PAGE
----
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Automated Negotiation Lecture 1: Introduction and Background Knowledge.

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Presentation on theme: "Automated Negotiation Lecture 1: Introduction and Background Knowledge."— Presentation transcript:

1 Automated Negotiation Lecture 1: Introduction and Background Knowledge

2 Introduction: Motivation  Agents search & make contracts -- Through peer-to-peer negotiation or a mediated marketplace. -- Agents can be real-world parties or software agents that work on behalf of real-world parties.  Increasingly important from a practical perspective -- Developing communication infrastructure (Internet, WWW, NII, EDI, KQML, FIPA, Concordia, Voyager, Odyssey, Aglets, AgentTCL, Java Applets,...) -- Electronic commerce on the Internet: Goods, services, information, bandwidth, computation, storage Industrial trend toward virtual enterprises & outsourcing -- Automated negotiation allows dynamically formed alliances on a per order basis in order to capitalize on economies of scale, and allow the parties to stay separate when there are diseconomies of scale

3 Introduction: Motivation  Fertile, timely research area -- Deep theories from game-theory & CS merge. Started together in the 1940’s [Morgenstern & von Neumann]. There were a few decades of little interplay. Upswing of interplay in the last few years. -- The intersection is a very fruitful, relatively open research area.  It is in this setting that the prescriptive power of game theory really comes into play. -- Market rules need to be explicitly specified -- Software agents designed so as to act optimally -- Computational capabilities can be quantitatively characterized, and prescriptions can be made about how the agents should use their computation optimally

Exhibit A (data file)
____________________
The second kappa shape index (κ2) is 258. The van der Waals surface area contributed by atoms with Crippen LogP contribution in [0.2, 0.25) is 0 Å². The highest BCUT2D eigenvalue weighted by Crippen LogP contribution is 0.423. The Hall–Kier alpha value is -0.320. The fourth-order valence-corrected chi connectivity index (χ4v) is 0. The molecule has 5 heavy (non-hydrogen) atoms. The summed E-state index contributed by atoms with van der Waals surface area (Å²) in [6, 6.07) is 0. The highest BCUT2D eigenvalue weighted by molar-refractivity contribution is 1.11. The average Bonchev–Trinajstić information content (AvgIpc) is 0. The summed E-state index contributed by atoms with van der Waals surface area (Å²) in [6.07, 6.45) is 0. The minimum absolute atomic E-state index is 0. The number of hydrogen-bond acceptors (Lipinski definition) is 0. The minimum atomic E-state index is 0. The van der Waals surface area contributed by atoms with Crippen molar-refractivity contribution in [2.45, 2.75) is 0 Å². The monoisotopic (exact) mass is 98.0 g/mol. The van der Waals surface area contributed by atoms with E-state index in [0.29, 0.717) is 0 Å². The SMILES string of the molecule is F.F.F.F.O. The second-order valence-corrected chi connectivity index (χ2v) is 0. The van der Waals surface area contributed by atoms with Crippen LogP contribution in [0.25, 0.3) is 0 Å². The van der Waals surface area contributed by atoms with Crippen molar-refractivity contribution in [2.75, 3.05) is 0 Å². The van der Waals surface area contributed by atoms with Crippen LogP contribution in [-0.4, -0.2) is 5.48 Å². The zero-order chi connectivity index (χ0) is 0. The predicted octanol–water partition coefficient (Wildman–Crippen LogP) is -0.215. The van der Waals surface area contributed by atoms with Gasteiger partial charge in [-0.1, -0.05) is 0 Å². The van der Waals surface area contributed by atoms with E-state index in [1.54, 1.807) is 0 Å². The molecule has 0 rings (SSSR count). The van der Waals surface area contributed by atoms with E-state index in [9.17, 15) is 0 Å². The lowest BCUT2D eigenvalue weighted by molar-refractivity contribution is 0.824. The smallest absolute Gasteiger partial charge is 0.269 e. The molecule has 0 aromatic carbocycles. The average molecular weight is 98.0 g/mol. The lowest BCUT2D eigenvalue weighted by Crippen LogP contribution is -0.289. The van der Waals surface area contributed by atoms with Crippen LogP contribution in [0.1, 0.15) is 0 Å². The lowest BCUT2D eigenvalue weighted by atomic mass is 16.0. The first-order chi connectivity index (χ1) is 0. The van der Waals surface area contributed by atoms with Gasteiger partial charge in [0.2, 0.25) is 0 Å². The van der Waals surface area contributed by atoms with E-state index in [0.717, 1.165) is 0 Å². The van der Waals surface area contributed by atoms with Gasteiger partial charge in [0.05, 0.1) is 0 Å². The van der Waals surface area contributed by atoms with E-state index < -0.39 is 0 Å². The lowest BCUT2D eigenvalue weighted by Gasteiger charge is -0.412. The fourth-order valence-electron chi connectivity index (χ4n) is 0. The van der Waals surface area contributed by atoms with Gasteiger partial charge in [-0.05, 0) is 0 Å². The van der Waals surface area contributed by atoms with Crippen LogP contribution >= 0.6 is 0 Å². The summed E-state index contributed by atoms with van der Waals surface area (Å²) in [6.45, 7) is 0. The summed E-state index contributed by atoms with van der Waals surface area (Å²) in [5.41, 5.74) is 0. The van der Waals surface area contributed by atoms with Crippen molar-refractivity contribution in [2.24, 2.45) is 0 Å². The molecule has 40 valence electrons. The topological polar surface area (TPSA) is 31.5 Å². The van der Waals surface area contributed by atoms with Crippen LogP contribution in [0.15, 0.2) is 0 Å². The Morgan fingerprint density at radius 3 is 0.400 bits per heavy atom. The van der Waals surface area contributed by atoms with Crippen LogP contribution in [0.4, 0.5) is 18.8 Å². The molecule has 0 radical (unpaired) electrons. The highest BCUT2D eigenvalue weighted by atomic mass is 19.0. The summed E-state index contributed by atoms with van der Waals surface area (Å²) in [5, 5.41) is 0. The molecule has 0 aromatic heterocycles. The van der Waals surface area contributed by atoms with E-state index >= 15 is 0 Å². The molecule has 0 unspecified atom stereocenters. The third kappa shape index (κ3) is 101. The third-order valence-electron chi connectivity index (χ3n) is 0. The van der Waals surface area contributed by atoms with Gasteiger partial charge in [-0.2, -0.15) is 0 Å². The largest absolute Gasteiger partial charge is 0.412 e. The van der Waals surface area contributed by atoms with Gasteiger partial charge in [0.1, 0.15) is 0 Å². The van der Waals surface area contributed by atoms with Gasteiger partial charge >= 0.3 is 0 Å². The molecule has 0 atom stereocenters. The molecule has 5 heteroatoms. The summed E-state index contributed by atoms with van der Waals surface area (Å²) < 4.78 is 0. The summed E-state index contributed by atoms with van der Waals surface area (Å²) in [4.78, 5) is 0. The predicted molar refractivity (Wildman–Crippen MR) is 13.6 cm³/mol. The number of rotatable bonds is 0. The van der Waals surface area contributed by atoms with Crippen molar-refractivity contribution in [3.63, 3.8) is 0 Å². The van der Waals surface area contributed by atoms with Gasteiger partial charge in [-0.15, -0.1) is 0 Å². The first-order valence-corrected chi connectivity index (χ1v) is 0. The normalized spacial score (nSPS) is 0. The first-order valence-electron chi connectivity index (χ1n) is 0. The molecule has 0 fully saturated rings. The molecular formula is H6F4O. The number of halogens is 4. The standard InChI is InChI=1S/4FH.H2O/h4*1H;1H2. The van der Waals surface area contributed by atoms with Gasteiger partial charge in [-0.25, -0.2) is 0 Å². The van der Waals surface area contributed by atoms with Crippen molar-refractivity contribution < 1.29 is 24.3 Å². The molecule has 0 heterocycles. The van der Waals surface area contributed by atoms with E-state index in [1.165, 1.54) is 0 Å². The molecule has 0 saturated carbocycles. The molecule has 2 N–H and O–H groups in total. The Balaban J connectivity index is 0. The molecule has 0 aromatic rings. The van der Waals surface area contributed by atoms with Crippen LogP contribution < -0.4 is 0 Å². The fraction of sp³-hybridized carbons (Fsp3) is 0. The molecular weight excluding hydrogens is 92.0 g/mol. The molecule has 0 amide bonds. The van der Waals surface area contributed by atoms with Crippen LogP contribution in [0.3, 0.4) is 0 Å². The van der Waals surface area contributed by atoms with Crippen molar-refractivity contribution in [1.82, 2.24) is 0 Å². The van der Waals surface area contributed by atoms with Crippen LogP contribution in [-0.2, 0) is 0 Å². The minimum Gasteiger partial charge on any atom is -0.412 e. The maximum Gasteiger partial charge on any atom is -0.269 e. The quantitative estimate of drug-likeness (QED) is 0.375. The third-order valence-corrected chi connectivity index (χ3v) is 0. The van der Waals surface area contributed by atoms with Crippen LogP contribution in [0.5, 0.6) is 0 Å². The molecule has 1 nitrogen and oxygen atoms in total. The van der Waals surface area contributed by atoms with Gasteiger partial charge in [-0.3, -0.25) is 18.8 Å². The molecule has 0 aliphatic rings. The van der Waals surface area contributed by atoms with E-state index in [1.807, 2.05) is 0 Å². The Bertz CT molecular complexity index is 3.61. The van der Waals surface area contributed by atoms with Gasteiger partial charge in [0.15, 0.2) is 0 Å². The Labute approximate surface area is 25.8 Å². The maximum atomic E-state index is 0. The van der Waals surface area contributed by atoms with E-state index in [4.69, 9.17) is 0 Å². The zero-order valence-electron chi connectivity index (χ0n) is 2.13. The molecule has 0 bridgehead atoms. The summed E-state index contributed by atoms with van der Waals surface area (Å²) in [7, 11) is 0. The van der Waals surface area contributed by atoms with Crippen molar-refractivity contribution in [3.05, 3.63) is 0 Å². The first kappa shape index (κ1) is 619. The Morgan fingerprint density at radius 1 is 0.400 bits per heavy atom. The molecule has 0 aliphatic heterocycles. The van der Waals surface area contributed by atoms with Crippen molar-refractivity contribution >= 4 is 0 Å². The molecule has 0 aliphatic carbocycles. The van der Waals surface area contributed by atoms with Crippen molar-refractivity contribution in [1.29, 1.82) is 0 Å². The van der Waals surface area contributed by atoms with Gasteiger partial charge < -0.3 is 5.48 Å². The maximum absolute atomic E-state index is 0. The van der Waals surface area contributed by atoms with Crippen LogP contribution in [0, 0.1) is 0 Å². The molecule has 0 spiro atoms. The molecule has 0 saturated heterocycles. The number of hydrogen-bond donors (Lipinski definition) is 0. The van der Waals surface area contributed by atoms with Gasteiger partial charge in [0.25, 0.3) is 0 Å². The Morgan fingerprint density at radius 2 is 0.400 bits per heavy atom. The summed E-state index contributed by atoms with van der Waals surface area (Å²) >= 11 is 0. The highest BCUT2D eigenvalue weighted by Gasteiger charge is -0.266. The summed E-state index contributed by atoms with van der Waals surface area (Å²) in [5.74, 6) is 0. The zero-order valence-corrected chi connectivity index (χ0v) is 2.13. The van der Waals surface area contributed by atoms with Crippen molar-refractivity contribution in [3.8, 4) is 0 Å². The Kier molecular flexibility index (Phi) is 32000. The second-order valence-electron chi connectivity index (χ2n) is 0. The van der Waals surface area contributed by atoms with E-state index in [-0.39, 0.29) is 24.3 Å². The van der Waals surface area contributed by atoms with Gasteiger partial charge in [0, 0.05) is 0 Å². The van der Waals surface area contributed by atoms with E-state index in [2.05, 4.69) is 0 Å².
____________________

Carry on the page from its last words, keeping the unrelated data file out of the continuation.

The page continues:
4 System with Self-Interested Agents  Includes computational or human agents  Mechanism (e.g., rules of an auction) specifies legal actions for each agent & how the outcome is determined as a function of the agents’ strategies  Strategy (e.g., bidding strategy), Agent’s mapping from known history to action  Rational self-interested agent chooses its strategy to maximize its own expected utility given the mechanism -- strategic analysis required for robustness -- noncooperative game theory

5 System with Self-Interested Agents  Computational Complexity In executing the mechanism In determining the optimal strategy In executing the optimal strategy  Has significant impact on prescriptions. Has received little attention in game theory.

6 Ecommerce Process  1. Interest generation  2. Finding  3. Negotiating  4. Contract execution  5. After sales

7 MAS in Different EC Stages  1. Interest generation -- Funded adlets that coordinate -- Avatars for choosing which ads to read -- Customer models for choosing who to send ads and how much $ to offer  2. Finding -- Simple current systems: BargainFinder, Jango -- Meta-data, XML -- Standardized feature lists on goods to allow comparison -- How do these get (re)negotiated Different vendors prefer different feature lists Shopper agents need to understand the new lists How do algorithms cope with new features? -- Want to get a bundle: need to find many vendors